Create is a major group exhibition presenting a selection of the most important works created over the past 20 years by artists involved with three pioneering non-profit organizations: Creativity Explored, Creative Growth Art Center and the National Institute for Art and Disabilities Art Center (NIAD). These organizations were founded with the belief that exceptional creativity can emerge in anyone, and they support the work of artists with developmental disabilities through a unique and highly successful approach to group studio practice. The centers offer an experience that is, in many ways, the antithesis of that envisioned by the art critic Roger Cardinal in 1972 when he coined the term “outsider art” to identify the work of artists who have no contact with the art world and who are physically and/or mentally isolated.
This major survey exhibition brings well-deserved attention to this compelling work, sharing it with a broad audience and expanding on its impact on a range of renowned international artists. Create sparks critical dialogue concerning the categories of contemporary art practice, especially the notion of “outsider art,” and challenges audiences to rethink the limitations of such categories. It is clear why works by these artists have been increasingly recognized as a significant contribution to the field of contemporary art, both nationally and internationally, among artists, curators, critics and collectors, as well as the broader cultural community, and are now in the permanent collections of artists such as Cindy Sherman, Jeremy Deller, Chris Offili and Peter Doig, and in prominent institutions including the Museum of Modern Art, New York, and the San Francisco Museum of Modern Art.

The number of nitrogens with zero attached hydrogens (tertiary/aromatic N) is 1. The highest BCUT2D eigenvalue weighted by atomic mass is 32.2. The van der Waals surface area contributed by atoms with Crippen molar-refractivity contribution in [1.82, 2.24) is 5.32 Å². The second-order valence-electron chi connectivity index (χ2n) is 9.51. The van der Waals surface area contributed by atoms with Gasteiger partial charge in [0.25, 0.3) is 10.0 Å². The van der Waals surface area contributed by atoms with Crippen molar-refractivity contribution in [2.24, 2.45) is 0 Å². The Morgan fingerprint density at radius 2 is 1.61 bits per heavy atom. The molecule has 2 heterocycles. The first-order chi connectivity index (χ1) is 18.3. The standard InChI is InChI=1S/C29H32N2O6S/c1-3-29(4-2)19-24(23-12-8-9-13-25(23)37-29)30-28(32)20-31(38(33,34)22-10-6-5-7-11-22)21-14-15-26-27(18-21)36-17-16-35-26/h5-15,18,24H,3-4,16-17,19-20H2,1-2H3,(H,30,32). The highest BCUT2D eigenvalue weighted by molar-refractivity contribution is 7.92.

Create presents a range of exceptional works in diverse media by twenty artists who have produced artworks at these centers over the past 20 years. Among the artists included are Judith Scott, William Scott, John Patrick McKenzie, Evelyn Reyes and Dan Miller. Each artist has sustained an art-making practice at the highest level for many years, and the range of their work is extraordinary: Judith Scott’s visceral sculpture utilizes found materials wrapped in knotted yarn or sting; William Scott’s humorous paintings incorporate sardonic urban motifs; John Patrick McKenzie’s lyrical work employs the repetition of text drawn from pop culture, current events and his immediate surroundings; Evelyn Reyes’s pastel drawings feature bold, minimalistic shapes; and Dan Miller’s intricate work includes drawings and paintings incorporating layered text.
More information about the original iteration of the exhibition can be found on The Berkeley Art Museum and Pacific Film Archive (BAM/PFA) Website here.